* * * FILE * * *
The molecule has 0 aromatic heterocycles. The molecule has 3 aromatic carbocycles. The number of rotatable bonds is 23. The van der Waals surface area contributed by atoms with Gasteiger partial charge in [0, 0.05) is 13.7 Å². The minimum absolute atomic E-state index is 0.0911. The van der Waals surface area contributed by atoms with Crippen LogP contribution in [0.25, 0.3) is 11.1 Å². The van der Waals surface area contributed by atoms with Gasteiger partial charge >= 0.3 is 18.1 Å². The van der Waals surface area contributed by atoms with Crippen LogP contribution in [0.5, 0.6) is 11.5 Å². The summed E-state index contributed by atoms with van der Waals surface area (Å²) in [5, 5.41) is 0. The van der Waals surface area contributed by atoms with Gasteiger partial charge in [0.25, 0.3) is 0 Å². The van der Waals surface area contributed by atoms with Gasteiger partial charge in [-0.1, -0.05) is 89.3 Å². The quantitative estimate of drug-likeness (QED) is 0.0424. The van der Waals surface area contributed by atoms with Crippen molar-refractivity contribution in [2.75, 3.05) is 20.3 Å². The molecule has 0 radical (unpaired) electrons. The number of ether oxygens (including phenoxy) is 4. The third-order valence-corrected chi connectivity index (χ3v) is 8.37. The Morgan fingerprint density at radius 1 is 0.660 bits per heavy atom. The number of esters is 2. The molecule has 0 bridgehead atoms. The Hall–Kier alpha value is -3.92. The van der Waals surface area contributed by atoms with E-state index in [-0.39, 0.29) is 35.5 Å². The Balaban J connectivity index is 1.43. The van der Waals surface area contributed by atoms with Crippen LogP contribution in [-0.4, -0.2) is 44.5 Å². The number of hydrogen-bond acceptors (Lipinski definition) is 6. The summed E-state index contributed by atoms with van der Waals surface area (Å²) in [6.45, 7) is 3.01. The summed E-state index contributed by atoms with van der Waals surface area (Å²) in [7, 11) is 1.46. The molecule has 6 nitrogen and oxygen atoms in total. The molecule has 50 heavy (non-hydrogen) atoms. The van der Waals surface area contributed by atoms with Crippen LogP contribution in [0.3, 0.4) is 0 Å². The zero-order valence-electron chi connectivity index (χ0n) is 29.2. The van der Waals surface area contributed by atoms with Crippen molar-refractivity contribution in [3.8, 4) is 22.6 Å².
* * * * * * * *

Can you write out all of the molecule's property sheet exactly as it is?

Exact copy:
The molecule has 0 aromatic heterocycles. The molecule has 3 aromatic carbocycles. The number of rotatable bonds is 23. The van der Waals surface area contributed by atoms with Gasteiger partial charge in [0, 0.05) is 13.7 Å². The minimum absolute atomic E-state index is 0.0911. The van der Waals surface area contributed by atoms with Crippen LogP contribution in [0.25, 0.3) is 11.1 Å². The van der Waals surface area contributed by atoms with Gasteiger partial charge >= 0.3 is 18.1 Å². The van der Waals surface area contributed by atoms with Crippen LogP contribution in [0.5, 0.6) is 11.5 Å². The summed E-state index contributed by atoms with van der Waals surface area (Å²) in [5, 5.41) is 0. The van der Waals surface area contributed by atoms with Gasteiger partial charge in [0.25, 0.3) is 0 Å². The van der Waals surface area contributed by atoms with Gasteiger partial charge in [-0.1, -0.05) is 89.3 Å². The quantitative estimate of drug-likeness (QED) is 0.0424. The van der Waals surface area contributed by atoms with Crippen molar-refractivity contribution in [2.75, 3.05) is 20.3 Å². The molecule has 0 radical (unpaired) electrons. The number of ether oxygens (including phenoxy) is 4. The third-order valence-corrected chi connectivity index (χ3v) is 8.37. The Morgan fingerprint density at radius 1 is 0.660 bits per heavy atom. The number of esters is 2. The molecule has 0 bridgehead atoms. The Hall–Kier alpha value is -3.92. The van der Waals surface area contributed by atoms with E-state index in [-0.39, 0.29) is 35.5 Å². The Balaban J connectivity index is 1.43. The van der Waals surface area contributed by atoms with Crippen LogP contribution in [-0.4, -0.2) is 44.5 Å². The number of hydrogen-bond acceptors (Lipinski definition) is 6. The summed E-state index contributed by atoms with van der Waals surface area (Å²) in [6.45, 7) is 3.01. The summed E-state index contributed by atoms with van der Waals surface area (Å²) in [7, 11) is 1.46. The molecule has 6 nitrogen and oxygen atoms in total. The molecule has 50 heavy (non-hydrogen) atoms. The van der Waals surface area contributed by atoms with Crippen LogP contribution in [0.3, 0.4) is 0 Å². The zero-order valence-electron chi connectivity index (χ0n) is 29.2. The van der Waals surface area contributed by atoms with Crippen molar-refractivity contribution in [3.8, 4) is 22.6 Å².